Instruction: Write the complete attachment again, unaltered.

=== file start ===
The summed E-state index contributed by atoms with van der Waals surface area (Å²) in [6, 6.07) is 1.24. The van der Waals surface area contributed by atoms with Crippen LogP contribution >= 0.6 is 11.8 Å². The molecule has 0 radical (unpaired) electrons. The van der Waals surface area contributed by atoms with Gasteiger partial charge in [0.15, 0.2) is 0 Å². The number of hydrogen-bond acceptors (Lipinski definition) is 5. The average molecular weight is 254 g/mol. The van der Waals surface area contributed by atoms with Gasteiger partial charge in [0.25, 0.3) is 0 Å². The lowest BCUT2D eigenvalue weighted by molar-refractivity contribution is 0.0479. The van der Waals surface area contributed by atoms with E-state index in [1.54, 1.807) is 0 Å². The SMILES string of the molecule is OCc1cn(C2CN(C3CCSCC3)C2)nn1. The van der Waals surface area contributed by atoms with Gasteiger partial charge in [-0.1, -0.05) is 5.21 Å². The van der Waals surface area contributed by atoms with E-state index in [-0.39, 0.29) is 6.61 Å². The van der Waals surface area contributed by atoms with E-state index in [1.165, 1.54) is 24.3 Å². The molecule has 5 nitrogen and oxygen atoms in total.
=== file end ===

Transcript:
The summed E-state index contributed by atoms with van der Waals surface area (Å²) in [6, 6.07) is 1.24. The van der Waals surface area contributed by atoms with Crippen LogP contribution >= 0.6 is 11.8 Å². The molecule has 0 radical (unpaired) electrons. The van der Waals surface area contributed by atoms with Gasteiger partial charge in [0.15, 0.2) is 0 Å². The number of hydrogen-bond acceptors (Lipinski definition) is 5. The average molecular weight is 254 g/mol. The van der Waals surface area contributed by atoms with Gasteiger partial charge in [0.25, 0.3) is 0 Å². The lowest BCUT2D eigenvalue weighted by molar-refractivity contribution is 0.0479. The van der Waals surface area contributed by atoms with E-state index in [1.54, 1.807) is 0 Å². The SMILES string of the molecule is OCc1cn(C2CN(C3CCSCC3)C2)nn1. The van der Waals surface area contributed by atoms with Gasteiger partial charge in [-0.1, -0.05) is 5.21 Å². The van der Waals surface area contributed by atoms with E-state index in [-0.39, 0.29) is 6.61 Å². The van der Waals surface area contributed by atoms with E-state index in [1.165, 1.54) is 24.3 Å². The molecule has 5 nitrogen and oxygen atoms in total.